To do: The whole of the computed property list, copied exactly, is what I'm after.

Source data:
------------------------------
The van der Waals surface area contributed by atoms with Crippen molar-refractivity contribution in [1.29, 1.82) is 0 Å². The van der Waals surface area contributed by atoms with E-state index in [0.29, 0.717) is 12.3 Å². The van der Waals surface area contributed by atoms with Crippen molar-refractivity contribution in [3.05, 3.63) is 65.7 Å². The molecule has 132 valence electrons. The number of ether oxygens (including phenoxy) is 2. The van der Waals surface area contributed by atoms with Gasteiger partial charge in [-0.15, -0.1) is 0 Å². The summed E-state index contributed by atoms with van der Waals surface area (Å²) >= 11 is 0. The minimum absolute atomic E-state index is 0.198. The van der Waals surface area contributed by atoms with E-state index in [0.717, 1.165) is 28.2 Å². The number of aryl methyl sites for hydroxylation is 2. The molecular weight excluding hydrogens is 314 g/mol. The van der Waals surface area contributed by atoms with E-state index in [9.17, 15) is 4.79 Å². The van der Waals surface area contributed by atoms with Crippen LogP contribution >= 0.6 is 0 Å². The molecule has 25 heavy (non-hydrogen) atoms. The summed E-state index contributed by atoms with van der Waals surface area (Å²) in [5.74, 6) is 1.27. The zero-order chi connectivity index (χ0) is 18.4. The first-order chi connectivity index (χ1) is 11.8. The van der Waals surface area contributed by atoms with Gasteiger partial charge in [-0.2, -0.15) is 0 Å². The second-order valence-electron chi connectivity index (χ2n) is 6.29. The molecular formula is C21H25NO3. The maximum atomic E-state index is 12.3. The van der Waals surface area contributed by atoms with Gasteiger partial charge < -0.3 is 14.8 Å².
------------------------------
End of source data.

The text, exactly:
The van der Waals surface area contributed by atoms with Crippen molar-refractivity contribution in [1.29, 1.82) is 0 Å². The van der Waals surface area contributed by atoms with E-state index in [0.29, 0.717) is 12.3 Å². The van der Waals surface area contributed by atoms with Crippen molar-refractivity contribution in [3.05, 3.63) is 65.7 Å². The molecule has 132 valence electrons. The number of ether oxygens (including phenoxy) is 2. The van der Waals surface area contributed by atoms with Gasteiger partial charge in [-0.15, -0.1) is 0 Å². The summed E-state index contributed by atoms with van der Waals surface area (Å²) >= 11 is 0. The minimum absolute atomic E-state index is 0.198. The van der Waals surface area contributed by atoms with E-state index in [0.717, 1.165) is 28.2 Å². The number of aryl methyl sites for hydroxylation is 2. The molecular weight excluding hydrogens is 314 g/mol. The van der Waals surface area contributed by atoms with E-state index in [9.17, 15) is 4.79 Å². The van der Waals surface area contributed by atoms with Crippen LogP contribution >= 0.6 is 0 Å². The molecule has 25 heavy (non-hydrogen) atoms. The summed E-state index contributed by atoms with van der Waals surface area (Å²) in [5.74, 6) is 1.27. The zero-order chi connectivity index (χ0) is 18.4. The first-order chi connectivity index (χ1) is 11.8. The van der Waals surface area contributed by atoms with Gasteiger partial charge in [-0.2, -0.15) is 0 Å². The second-order valence-electron chi connectivity index (χ2n) is 6.29. The molecular formula is C21H25NO3. The maximum atomic E-state index is 12.3. The van der Waals surface area contributed by atoms with Gasteiger partial charge < -0.3 is 14.8 Å².